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How to teach road safety to toddlers

Crossing the road is something we do every day as adults, but for a toddler, learning how to cross a road safely is an important life lesson.

For many parents crossing the road with a toddler has the potential to turn into a nightmare. As adults we know all about the dangers of traffic but for a toddler a busy road is a new and often exciting experience.

Children need lots of assistance from adults in order to navigate the risks associated with road use so teaching them about road safety from an early age is essential to helping them learn to become safe road users. But just how do you teach a toddler how to be safe near traffic?

Set a good example

Helping your toddler learn about road safety begins the second you leave the house.

According to the Raising Children Network, going for walks and crossing roads — even quiet ones — is a great learning opportunity for your child that will help them develop their awareness of road safety.

“Your child will learn by example so make sure you always cross at pedestrian crossings or corners, wait for the lights and look in every direction to check there are no cars coming,” they suggest. “Stop at driveways and check there are no cars reversing or entering and even if your child protests or wants to run tell her she can only cross roads when she’s holding your hand.”

Toddlers are notorious for not stopping when you ask them to so make sure you keep hold of their hand at all times when around cars — even parked ones. Road safety experts suggest it is best to have an adult to hold a child’s hand when crossing the road until the age of eight but most children need supervision when using the road up until the age of 10.

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Establish clear rules

Your toddler understands more than you think so it’s never too early to establish and explain clear rules for traffic use. The most useful rules you can establish include:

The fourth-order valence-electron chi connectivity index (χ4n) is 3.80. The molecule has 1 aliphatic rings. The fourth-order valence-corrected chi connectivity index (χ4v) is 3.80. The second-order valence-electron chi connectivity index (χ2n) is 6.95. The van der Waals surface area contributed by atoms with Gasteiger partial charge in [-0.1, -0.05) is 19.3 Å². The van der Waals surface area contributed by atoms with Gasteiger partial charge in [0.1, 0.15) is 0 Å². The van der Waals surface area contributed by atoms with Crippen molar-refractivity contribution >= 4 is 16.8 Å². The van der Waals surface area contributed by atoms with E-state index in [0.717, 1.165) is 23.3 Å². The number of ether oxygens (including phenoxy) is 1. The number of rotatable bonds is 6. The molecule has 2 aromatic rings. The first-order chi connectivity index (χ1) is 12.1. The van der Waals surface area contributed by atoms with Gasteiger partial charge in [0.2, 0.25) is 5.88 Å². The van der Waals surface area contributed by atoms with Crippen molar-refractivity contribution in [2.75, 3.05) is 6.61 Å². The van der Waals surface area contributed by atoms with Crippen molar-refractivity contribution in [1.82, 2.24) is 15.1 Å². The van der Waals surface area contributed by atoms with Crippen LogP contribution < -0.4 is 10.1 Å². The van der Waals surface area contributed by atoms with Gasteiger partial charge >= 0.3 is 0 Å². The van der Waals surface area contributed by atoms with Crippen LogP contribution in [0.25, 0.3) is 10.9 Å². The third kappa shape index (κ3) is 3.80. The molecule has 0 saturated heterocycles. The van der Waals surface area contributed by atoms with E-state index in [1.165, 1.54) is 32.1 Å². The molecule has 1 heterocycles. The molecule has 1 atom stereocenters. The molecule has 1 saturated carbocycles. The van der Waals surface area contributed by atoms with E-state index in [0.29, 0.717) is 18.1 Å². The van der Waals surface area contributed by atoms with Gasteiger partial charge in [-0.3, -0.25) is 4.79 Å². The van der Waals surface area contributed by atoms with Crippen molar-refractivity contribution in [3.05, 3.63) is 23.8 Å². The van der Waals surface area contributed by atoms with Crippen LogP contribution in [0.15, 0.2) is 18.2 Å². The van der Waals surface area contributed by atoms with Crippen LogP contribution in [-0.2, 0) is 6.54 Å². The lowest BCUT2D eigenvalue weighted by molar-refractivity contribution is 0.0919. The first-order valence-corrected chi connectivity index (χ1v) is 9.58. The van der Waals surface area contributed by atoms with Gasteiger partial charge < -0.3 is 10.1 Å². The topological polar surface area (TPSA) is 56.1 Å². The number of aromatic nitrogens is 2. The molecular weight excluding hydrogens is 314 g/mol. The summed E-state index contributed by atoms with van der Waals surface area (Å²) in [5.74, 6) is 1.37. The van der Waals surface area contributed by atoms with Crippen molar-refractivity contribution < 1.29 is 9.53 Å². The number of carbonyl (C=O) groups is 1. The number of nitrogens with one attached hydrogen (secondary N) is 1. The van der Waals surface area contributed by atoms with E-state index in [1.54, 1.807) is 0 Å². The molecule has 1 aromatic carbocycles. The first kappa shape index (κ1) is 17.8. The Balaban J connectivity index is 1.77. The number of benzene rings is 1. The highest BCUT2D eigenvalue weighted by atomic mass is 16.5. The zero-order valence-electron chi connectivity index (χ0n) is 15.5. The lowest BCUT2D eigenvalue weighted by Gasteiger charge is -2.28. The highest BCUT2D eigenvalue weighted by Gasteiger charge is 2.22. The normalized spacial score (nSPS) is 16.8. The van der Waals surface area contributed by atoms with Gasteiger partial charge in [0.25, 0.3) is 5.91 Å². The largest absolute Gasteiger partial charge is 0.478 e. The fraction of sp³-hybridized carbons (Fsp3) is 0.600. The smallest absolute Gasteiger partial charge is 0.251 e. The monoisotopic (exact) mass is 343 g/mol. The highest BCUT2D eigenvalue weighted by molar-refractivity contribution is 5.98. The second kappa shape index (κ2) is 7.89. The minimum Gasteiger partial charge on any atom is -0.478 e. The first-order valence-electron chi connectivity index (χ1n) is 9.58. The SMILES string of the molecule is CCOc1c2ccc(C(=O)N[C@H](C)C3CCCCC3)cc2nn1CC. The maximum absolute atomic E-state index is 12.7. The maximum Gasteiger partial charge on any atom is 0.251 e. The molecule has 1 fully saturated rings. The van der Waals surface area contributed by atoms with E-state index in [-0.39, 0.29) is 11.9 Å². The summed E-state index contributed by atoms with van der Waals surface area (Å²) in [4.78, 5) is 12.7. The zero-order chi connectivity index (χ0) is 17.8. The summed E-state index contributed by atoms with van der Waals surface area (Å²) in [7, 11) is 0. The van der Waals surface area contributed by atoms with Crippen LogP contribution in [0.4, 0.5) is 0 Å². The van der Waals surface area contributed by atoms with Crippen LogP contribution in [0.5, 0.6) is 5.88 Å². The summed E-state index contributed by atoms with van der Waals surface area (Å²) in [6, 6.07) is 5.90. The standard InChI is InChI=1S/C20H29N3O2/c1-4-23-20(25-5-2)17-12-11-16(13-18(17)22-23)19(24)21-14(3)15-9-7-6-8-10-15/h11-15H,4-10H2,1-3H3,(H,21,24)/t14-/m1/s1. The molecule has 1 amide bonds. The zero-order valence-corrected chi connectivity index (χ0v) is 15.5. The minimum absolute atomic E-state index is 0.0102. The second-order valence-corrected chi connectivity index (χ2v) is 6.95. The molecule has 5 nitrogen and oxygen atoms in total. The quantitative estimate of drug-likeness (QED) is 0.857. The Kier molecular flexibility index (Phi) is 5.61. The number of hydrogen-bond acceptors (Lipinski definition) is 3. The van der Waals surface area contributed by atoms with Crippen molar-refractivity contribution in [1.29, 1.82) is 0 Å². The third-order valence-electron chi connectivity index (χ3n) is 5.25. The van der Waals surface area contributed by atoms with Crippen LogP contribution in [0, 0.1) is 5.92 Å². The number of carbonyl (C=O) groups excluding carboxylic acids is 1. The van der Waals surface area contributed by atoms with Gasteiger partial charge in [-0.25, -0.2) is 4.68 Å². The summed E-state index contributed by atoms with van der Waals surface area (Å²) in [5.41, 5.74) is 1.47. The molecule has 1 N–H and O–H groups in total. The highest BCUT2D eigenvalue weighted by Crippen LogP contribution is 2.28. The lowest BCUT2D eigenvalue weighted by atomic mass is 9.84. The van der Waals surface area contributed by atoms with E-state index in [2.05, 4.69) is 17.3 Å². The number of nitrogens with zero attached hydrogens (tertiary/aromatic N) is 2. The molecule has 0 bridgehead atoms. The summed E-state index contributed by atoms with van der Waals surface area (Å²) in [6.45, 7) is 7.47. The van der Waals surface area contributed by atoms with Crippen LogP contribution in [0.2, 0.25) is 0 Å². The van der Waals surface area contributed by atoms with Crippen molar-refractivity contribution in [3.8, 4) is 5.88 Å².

Hand holding: It is essential to hold your child’s hand when crossing roads together and wherever there’s traffic or cars — even in your own driveway. Take special care where there’s a lot of traffic, high-speed traffic, narrow or non-existent footpaths or things that block the view, such as parked cars and trucks, trees, hill crests or crowded footpaths.

Use the kerb: Teach your toddler to only ever enter or get out of a car on the kerb side. Make sure they understand that they always have to wait for an adult to be present before trying to enter or exit a car, no matter where they are.

No running ahead: For active toddlers this is a hard one to enforce but running ahead, even if they’re on a footpath, puts your child at risk from cars reversing from driveways and other sources of traffic. Toddlers and young children are unpredictable and easily distracted and may not stop when you ask them to. Do not let them run ahead of you, even on a quiet road.

Stick to the path: Make sure your toddler understands that they may only walk on the footpath or a bicycle track and only when an adult is present. Toddlers — especially young ones — may be excited by traffic and see no difference between a road and a footpath.

Talk it out

Role playing and talking to your toddler about road safety is an essential step in helping them learn to be safe road users. You can start when your toddler is still in their stroller by pointing out the cars to them, telling them where they are going and why you are stopping and waiting.

When you are out and about with your toddler, explain what you are doing as you walk with them. Tell them why you are stopping at driveways or on corners, ask them to look both ways and suggest to you when they think it is safe to cross. Offer lots of praise when they remember to stop, look and listen.

Remind your toddler (and yourself) that even parked cars can be a danger. One in 10 kids hit by a car is injured in their own driveway so before you reverse your car make sure your child is either safely buckled in the back seat or in the arms of an adult who is in clear view.

Teaching your toddler about road safety doesn’t have to be a terrifying experience but it should be a serious one. The key to success is persisting in good modelling behaviour and involving your child in their own education. Like anything, using the road safely takes time and practice so get out there and enjoy the process.

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